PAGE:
health? >> it's all about health. >> even the elephants love the food here. >> welcome to to the kitchen. >> thank you very much. this looks like you mean business. >> we are cooking a dish made of fresh vegetables. >> people always say you should eat seven different colored foods a day. you can get that very easily. >> you say this is an ayurvedic ki dish. ayurvedic and diet here are the same thing. >> that's a healthy cooking style. >> a tommy indian can you be barred bored is like a medicine cabinet. ginger, cinnamon all things i grew up with without knowing it was preventative medicine. >> instead of the money being paid at the hospital, we should
spend that money for good food. >> pretty magical. >> dass is not just a chef, he's also an educator. [ speaking foreign language ] and he wants to pass the ayurvedic tractions and knowledge to future generations. today lea today's classroom is in the garden with a lesson on one of the west's big super foods, turmeric. >> what do you tell them? >> unlike the west, turmeric has been part of our life ever since we can remember. turmeric helpss an antioxidant, helps with cancer. they have never seen this. >> this is the first time you're seeing this? [ speaking foreign language ]
>> like old times medicines, these were in food. if you give a teaspoon of turmeric power, they won't eat it. but when it's mixed with curry, it tastes better. that is the secret. >> you think you're going to eat this more often now? yeah, because it tastes good or because it's good for you? okay. >> this is the golden spice, turmeric. it has this compound in it known as could you minimum, it's a boo active compound that reduces inflammation at the molecule lar level, cancer, heart disease, even alzheimer's disease are things it's going to affect. tonight, dass has invited me to a feast called the sadia. >> start with the chips, then pickles, then dry dishes, then
thick dishes, then the wet dishes. >> so left to right? >> left to right. >> is there a special technique to this? >> it's about making your fingers like a spoon zoo like a grabber. so you use your thumb to push it in. >> when you eat with your fingers, it tastes so much better. >> once you look past the costumes and the ceremony, what's happening here at its core couldn't be more basic. a mindful approach to eating pretty sur fresh, simple foods. that's the foundation of a healthy life. >> delicious. new lower price. wow. that's a lot of asparagus.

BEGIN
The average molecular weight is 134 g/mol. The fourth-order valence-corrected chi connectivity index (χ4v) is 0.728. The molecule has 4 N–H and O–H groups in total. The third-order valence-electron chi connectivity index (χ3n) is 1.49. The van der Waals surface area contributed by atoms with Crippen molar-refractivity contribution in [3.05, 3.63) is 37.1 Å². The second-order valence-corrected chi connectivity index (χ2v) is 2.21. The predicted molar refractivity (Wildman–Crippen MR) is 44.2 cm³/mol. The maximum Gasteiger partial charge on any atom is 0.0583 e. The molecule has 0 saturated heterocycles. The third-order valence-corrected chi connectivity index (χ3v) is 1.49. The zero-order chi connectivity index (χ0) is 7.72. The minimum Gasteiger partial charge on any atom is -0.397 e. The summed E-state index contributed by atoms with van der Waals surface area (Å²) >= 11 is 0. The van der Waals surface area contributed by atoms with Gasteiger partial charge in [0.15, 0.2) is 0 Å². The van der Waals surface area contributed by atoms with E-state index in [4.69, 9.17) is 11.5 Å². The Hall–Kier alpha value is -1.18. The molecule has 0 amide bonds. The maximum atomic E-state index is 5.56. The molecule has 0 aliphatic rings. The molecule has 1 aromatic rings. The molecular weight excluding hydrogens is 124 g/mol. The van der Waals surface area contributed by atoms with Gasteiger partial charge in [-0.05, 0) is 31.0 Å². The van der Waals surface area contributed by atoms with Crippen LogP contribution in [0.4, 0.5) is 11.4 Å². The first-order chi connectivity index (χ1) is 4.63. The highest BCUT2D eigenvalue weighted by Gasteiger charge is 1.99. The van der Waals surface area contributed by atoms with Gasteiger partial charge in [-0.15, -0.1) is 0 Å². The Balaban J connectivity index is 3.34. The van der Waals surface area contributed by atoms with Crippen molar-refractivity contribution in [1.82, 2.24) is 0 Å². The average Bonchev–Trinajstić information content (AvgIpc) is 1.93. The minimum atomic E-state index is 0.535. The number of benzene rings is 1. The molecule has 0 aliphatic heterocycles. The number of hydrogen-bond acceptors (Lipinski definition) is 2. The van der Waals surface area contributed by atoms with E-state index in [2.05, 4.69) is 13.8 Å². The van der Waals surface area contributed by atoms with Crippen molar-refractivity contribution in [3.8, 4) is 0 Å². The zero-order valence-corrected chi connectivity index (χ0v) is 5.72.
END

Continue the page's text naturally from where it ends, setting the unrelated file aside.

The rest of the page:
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if you spend enough time here in kerala, it quickly becomes clear, this is a socialist state and universal health care is a big reason the people here are some of the healthiest in the nation. but kerala is not without its problems. obesity and diabetes are major health issues, in large part because of an increasingly western diet. but some people are fighting that trend in a small village with a big name.
>> country nam than am. >> this local resident recently decided the best way to keep his village healthy was to practice one of the india's oldest traditions, yoga. >> watching you walk around, everyone stops you. >> yeah. >> you become the yoga man. >> yeah. they are all my students. >> the whole village? >> you have hindus, you have muslims, you have christians. how hard was it to start a program like this? >> when i started, my first difficulty was i spoke with a priest of a church and i show some asanas. 100 church members came to my
class. >> now anywhere from 100 to 500 students a day show up for his free classes. and they're certainly going out of their way to make me feel welcome. >> like a yoga marriage. >> i want to go to yoga every day if this happens every day. >> okay. >> yoga means union. union of body, mind, and spirit. the practice is nearly 5,000 years old and is considered the sister science to ayurveda. >> one. >> we often think of yoga as a workout. but the physical postures called
asanas are just one part of the practice which includes meditation and breathing techniques. >> this village has made a commitment to make themselves healthier and this is how they did it, by having group yoga sessions where young can old, different religious all get together. >> in the last six months, he's trained at least one member of every family in the practice. >> full rotation. [ speaking foreign language ] >> creating a new kind of union as india's first complete yoga village. >> breathe in. lift your hand. >> then put your forehead on the floor. >> breathe out. down. breathe in. very good. >> good teacher. thank you. >> a recent study at harvard
medical school concluded the benefits of yoga and meditation like lowered stress and blood pressure can reduce hospital visits up to 43% and can save patients $25,000 a year. here, without any fancy gyms or props, they say the whole village is already feeling the benefits. >> how was the yoga class? >> it is very fruitful for me. earlier i saw a diabeticic patient, around 200 and i was using three tab lets per day. after practicing yoga for seven months, it just come down to the normal level of about 110. now i do not use any tablet at all. >> you want to make people healthier? what is it that you're hoping to achieve? >> my aim is the next generation. if the people do yoga in their house, the children will watch.